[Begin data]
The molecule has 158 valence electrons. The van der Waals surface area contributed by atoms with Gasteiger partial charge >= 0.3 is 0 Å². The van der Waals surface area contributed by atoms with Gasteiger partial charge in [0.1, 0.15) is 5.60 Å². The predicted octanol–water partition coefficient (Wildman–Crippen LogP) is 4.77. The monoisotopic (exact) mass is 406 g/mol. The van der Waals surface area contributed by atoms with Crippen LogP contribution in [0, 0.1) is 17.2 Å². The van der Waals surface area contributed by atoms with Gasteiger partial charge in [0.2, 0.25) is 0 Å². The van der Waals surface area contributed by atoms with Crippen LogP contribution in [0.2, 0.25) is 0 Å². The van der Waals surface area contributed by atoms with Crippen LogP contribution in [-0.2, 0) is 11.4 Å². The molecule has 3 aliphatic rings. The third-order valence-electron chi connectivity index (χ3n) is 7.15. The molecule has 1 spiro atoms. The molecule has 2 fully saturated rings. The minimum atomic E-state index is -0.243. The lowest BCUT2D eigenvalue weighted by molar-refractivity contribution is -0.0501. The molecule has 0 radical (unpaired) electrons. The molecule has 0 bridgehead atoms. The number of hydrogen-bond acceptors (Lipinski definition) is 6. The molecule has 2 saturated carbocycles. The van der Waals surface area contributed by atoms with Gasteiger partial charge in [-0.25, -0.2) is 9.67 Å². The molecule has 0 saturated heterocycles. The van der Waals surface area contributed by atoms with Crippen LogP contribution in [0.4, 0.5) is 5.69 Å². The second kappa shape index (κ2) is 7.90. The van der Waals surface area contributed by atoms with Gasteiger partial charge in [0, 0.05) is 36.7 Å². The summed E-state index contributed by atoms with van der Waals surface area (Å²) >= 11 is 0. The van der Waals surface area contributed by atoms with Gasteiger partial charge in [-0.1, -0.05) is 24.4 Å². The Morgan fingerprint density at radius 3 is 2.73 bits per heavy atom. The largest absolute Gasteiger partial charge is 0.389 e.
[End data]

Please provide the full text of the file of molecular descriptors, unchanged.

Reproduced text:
The molecule has 158 valence electrons. The van der Waals surface area contributed by atoms with Gasteiger partial charge >= 0.3 is 0 Å². The van der Waals surface area contributed by atoms with Gasteiger partial charge in [0.1, 0.15) is 5.60 Å². The predicted octanol–water partition coefficient (Wildman–Crippen LogP) is 4.77. The monoisotopic (exact) mass is 406 g/mol. The van der Waals surface area contributed by atoms with Crippen LogP contribution in [0, 0.1) is 17.2 Å². The van der Waals surface area contributed by atoms with Gasteiger partial charge in [0.2, 0.25) is 0 Å². The van der Waals surface area contributed by atoms with Crippen LogP contribution in [0.2, 0.25) is 0 Å². The van der Waals surface area contributed by atoms with Crippen LogP contribution in [-0.2, 0) is 11.4 Å². The molecule has 3 aliphatic rings. The third-order valence-electron chi connectivity index (χ3n) is 7.15. The molecule has 1 spiro atoms. The molecule has 2 fully saturated rings. The minimum atomic E-state index is -0.243. The lowest BCUT2D eigenvalue weighted by molar-refractivity contribution is -0.0501. The molecule has 0 radical (unpaired) electrons. The molecule has 0 bridgehead atoms. The number of hydrogen-bond acceptors (Lipinski definition) is 6. The molecule has 2 saturated carbocycles. The van der Waals surface area contributed by atoms with Gasteiger partial charge in [-0.25, -0.2) is 9.67 Å². The molecule has 0 saturated heterocycles. The van der Waals surface area contributed by atoms with Crippen LogP contribution in [0.4, 0.5) is 5.69 Å². The second kappa shape index (κ2) is 7.90. The van der Waals surface area contributed by atoms with Gasteiger partial charge in [0, 0.05) is 36.7 Å². The summed E-state index contributed by atoms with van der Waals surface area (Å²) >= 11 is 0. The van der Waals surface area contributed by atoms with Gasteiger partial charge in [-0.1, -0.05) is 24.4 Å². The Morgan fingerprint density at radius 3 is 2.73 bits per heavy atom. The largest absolute Gasteiger partial charge is 0.389 e.